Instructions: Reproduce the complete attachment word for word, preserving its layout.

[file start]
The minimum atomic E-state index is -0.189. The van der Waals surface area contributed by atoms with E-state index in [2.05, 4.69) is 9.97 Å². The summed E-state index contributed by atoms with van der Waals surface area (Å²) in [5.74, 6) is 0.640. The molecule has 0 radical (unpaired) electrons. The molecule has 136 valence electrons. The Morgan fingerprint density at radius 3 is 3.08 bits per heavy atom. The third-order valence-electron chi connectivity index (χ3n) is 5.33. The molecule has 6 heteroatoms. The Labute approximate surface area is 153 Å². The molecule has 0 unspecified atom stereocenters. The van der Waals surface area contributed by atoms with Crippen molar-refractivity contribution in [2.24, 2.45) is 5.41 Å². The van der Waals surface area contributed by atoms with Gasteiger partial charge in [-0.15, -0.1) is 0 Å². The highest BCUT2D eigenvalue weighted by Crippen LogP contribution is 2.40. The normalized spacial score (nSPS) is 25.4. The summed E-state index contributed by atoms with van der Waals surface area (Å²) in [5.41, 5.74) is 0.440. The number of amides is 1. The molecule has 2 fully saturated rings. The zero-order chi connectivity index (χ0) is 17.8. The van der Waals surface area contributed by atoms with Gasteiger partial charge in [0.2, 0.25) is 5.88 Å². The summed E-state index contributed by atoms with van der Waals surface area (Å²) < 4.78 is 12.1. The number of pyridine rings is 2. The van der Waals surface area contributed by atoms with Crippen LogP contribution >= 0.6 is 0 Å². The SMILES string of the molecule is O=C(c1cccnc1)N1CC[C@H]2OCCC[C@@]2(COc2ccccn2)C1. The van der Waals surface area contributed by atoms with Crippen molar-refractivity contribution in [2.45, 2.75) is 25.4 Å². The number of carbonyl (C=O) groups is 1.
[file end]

The minimum atomic E-state index is -0.189. The van der Waals surface area contributed by atoms with E-state index in [2.05, 4.69) is 9.97 Å². The summed E-state index contributed by atoms with van der Waals surface area (Å²) in [5.74, 6) is 0.640. The molecule has 0 radical (unpaired) electrons. The molecule has 136 valence electrons. The Morgan fingerprint density at radius 3 is 3.08 bits per heavy atom. The third-order valence-electron chi connectivity index (χ3n) is 5.33. The molecule has 6 heteroatoms. The Labute approximate surface area is 153 Å². The molecule has 0 unspecified atom stereocenters. The van der Waals surface area contributed by atoms with Crippen molar-refractivity contribution in [2.24, 2.45) is 5.41 Å². The van der Waals surface area contributed by atoms with Gasteiger partial charge in [-0.15, -0.1) is 0 Å². The highest BCUT2D eigenvalue weighted by Crippen LogP contribution is 2.40. The normalized spacial score (nSPS) is 25.4. The summed E-state index contributed by atoms with van der Waals surface area (Å²) in [5.41, 5.74) is 0.440. The number of amides is 1. The molecule has 2 fully saturated rings. The zero-order chi connectivity index (χ0) is 17.8. The van der Waals surface area contributed by atoms with Gasteiger partial charge in [0.2, 0.25) is 5.88 Å². The summed E-state index contributed by atoms with van der Waals surface area (Å²) < 4.78 is 12.1. The number of pyridine rings is 2. The van der Waals surface area contributed by atoms with Crippen LogP contribution >= 0.6 is 0 Å². The SMILES string of the molecule is O=C(c1cccnc1)N1CC[C@H]2OCCC[C@@]2(COc2ccccn2)C1. The van der Waals surface area contributed by atoms with Crippen molar-refractivity contribution in [2.45, 2.75) is 25.4 Å². The number of carbonyl (C=O) groups is 1.